Bubble-Era Defaulter Ends 20-Year Market Absence: Japan CreditKatsuyo Kuwako
Haseko Corp., a Tokyo-based condominium builder, is returning to the bond market for the first time since defaulting in 1999 on about $3.6 billion in debt after the Japanese real estate bubble burst.
Haseko, which paid dividends for the first time in six years in the year ended March 31, last month registered to sell as much as 30 billion yen ($274 million) of notes and plans an offering of five-year debt, according to documents from Japan’s Finance Ministry and Mizuho Securities Co., one of the arrangers. This would be Haseko’s first sale since it raised 40 billion yen in 1994, Bloomberg-compiled data show.
Prime Minister Shinzo Abe’s economic revival policies spurred a property market boom that pushed the average cost of an apartment in the greater Tokyo area to a 22-year high in August at about 57 million yen, or the equivalent of $524,000, according to Japan’s Real Estate Economic Institute Co. Bond offerings in the country fell 2.9 percent even as the Bank of Japan’s unprecedented stimulus aimed at ending deflation reduced borrowing costs to an 11-year low.
“The fact that a company like Haseko can return is a sign of the bond market expanding its scope to a new level,” said Kenji Serizawa, a credit analyst at Daiwa Securities Co., Japan’s second-largest brokerage. “You have investors flush with money from the central bank’s easing and few new bond offerings -- this is a great environment for selling debt.”
Real Estate Economic Institute Co. forecasts apartment sales in Tokyo will reach as many as 48,000 units in 2014, the second-highest level since the collapse of Lehman Brothers Holdings Inc. in 2008. Last year’s total was higher, as buyers piled in ahead of the consumption tax increase in April 2014.
Haseko’s three-year business plan released in May pronounced the end of a 20-year restructuring which saw the company receive 390 billion yen in bond forgiveness and a 150 billion yen debt-for-equity swap. Its shares traded at 819 yen in Tokyo today, up from a record low of 13 yen in 1999.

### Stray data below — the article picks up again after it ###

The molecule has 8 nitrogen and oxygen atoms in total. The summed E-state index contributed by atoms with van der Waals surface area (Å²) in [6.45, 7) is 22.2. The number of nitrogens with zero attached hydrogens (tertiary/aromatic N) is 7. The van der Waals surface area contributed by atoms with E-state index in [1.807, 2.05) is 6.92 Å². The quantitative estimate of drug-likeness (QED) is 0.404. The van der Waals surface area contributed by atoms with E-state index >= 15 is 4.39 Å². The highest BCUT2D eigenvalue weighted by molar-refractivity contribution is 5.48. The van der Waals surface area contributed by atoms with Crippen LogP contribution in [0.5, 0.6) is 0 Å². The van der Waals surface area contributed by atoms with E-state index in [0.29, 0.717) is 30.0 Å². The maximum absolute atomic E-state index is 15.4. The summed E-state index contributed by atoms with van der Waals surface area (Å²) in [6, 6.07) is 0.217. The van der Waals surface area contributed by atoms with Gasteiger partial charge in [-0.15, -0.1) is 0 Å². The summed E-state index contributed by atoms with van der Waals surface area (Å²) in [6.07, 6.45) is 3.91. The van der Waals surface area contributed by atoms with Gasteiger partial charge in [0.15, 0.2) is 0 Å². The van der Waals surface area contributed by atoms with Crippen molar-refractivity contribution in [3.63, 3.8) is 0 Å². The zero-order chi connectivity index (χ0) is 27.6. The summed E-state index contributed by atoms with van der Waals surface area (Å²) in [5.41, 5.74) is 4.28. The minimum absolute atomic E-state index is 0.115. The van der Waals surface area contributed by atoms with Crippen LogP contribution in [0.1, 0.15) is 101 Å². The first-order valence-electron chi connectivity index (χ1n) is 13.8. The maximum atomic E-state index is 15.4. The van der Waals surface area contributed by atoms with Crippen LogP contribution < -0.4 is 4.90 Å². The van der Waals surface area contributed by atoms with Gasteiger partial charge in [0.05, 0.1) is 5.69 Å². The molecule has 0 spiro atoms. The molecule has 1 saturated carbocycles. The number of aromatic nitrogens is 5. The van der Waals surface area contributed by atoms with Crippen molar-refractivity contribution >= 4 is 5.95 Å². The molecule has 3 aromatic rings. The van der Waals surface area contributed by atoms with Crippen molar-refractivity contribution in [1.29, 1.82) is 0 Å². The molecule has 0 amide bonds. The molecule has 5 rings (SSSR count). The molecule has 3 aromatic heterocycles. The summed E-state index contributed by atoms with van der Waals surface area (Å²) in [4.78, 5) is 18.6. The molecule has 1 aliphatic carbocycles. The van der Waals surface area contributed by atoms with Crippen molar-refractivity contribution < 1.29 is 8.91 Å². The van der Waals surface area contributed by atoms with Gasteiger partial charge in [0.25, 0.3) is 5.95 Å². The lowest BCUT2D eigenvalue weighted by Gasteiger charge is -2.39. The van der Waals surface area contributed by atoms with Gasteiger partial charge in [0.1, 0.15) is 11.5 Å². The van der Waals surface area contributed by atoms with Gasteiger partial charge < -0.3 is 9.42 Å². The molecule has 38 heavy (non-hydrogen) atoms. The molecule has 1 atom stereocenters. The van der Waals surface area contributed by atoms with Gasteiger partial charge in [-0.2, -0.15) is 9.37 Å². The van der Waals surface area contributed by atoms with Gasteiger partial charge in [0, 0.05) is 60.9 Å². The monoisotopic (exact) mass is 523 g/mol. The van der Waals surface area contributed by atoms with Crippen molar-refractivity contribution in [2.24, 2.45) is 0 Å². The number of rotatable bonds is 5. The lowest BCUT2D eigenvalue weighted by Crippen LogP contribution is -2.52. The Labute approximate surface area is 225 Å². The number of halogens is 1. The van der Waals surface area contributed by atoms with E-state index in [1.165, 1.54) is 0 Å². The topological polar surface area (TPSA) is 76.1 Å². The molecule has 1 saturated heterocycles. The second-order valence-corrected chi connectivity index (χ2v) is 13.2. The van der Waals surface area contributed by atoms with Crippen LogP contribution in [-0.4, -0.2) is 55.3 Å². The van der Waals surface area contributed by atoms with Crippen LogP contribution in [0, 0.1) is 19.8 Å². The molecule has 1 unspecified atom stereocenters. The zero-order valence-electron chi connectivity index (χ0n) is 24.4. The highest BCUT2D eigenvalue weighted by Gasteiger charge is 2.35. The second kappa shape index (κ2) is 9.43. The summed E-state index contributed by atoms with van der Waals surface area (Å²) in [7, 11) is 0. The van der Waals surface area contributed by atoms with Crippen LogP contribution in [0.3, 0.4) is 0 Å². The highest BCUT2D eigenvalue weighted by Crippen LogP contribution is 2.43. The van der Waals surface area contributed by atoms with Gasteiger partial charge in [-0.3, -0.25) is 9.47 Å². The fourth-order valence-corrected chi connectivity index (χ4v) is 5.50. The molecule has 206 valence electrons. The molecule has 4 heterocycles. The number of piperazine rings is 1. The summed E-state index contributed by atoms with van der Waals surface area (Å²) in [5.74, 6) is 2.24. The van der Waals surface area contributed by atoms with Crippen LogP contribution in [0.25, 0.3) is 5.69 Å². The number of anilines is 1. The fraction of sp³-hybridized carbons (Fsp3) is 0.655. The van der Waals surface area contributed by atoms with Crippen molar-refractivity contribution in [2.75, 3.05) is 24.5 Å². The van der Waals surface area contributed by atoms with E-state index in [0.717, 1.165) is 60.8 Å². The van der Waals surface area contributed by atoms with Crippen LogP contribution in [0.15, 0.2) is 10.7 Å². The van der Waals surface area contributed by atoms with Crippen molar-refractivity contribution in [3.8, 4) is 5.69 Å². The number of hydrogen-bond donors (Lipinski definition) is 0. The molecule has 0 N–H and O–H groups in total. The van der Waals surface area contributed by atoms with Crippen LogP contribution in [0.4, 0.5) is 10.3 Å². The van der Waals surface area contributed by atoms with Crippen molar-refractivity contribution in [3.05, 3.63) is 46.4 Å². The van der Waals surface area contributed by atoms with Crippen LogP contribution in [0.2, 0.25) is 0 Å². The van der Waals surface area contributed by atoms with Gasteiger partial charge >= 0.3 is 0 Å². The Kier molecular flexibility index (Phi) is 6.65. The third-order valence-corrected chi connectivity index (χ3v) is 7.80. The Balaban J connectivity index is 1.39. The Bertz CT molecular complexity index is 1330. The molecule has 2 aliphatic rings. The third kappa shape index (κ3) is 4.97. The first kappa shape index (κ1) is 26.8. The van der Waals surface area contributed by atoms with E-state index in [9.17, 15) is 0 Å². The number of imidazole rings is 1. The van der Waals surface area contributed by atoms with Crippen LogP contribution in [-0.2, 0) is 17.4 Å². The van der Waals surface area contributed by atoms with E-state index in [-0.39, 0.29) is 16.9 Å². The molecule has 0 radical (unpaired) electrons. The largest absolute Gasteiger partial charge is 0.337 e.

“During the bubble era, Haseko wasn’t just building condominiums, they were also in the office space market and had various investments,” said Masahiro Mochizuki, a Tokyo-based equities analyst at Credit Suisse Group AG. “These days, they’ve narrowed their focus to just apartments and get a steady flow of orders, some 40 percent of which is from the nation’s top developers.”
The company, which was founded in 1937 in Amagasaki, western Japan, built its first condominium in 1969, according to its website. The real estate firm was battered by the bust of Japan’s asset market bubble that saw the Nikkei 225 Stock Average lose 57 percent of its value in the three years through the end of 1992.
Haseko’s cash and equivalents more than tripled in the past five years to 127.4 billion yen in the quarter to June 30, as orders doubled to 108.4 billion yen in the period. Its capital adequacy ratio increased to 28.4 percent from 16.3 percent, the company reported on Aug. 7.
Japan’s Rating & Investment Information Inc. in April upgraded Haseko one level to BBB+, its third-lowest investment grade. That’s up from the fifth-highest junk level of B in 1999. Japan Credit Rating Agency Ltd. gave it an A- score, its seventh highest, saying the company is “highly competitive in winning orders.”
Haseko hired Mizuho, Daiwa and Nomura Holdings Inc. for a five-year bond offering, Mizuho said on Sept. 25. The company’s finance ministry registration on Sept. 22 says the proceeds will be used for operating expenses, capital expenditures and debt repayment.
“We chose this timing for the registration because our credit rating went up and the bond market environment is favorable to new issuance,” Haseko’s spokesman said in an e-mailed response to questions. He declined to give further details of the sale and asked not to be identified, citing the company’s policy.
The average yield on Japanese corporate bonds declined to 0.34 percent last month, the lowest since June 2003, Bank of America Merrill Lynch indexes show. Companies worldwide pay 2.67 percent. Japan’s benchmark 10-year bond yield was at 0.515 percent as of 3:53 p.m. in Tokyo today, while the yen traded at 109.42 per dollar, after touching 110.09 on Oct. 1.
Japanese companies raised 6.7 trillion yen via bond offerings this year, compared with 6.9 trillion yen in the same period in 2013, Bloomberg-compiled data show. Real estate companies sold 254 billion yen in the first nine months, a 13 percent increase from a year earlier.
Haseko’s probability of debt non-payment in the coming year fell to 0.11 percent from as high as 11.8 percent in 2009, according to the Bloomberg default-risk model, which considers factors such as share performance and debt.
“The level of unsold apartment units is pretty low, suggesting that the apartment market is unlikely to experience the kind of oversupply and plunging prices we’ve seen before,” Daiwa’s Serizawa said. “Haseko’s business environment promises a steady increase in profits for the time being.”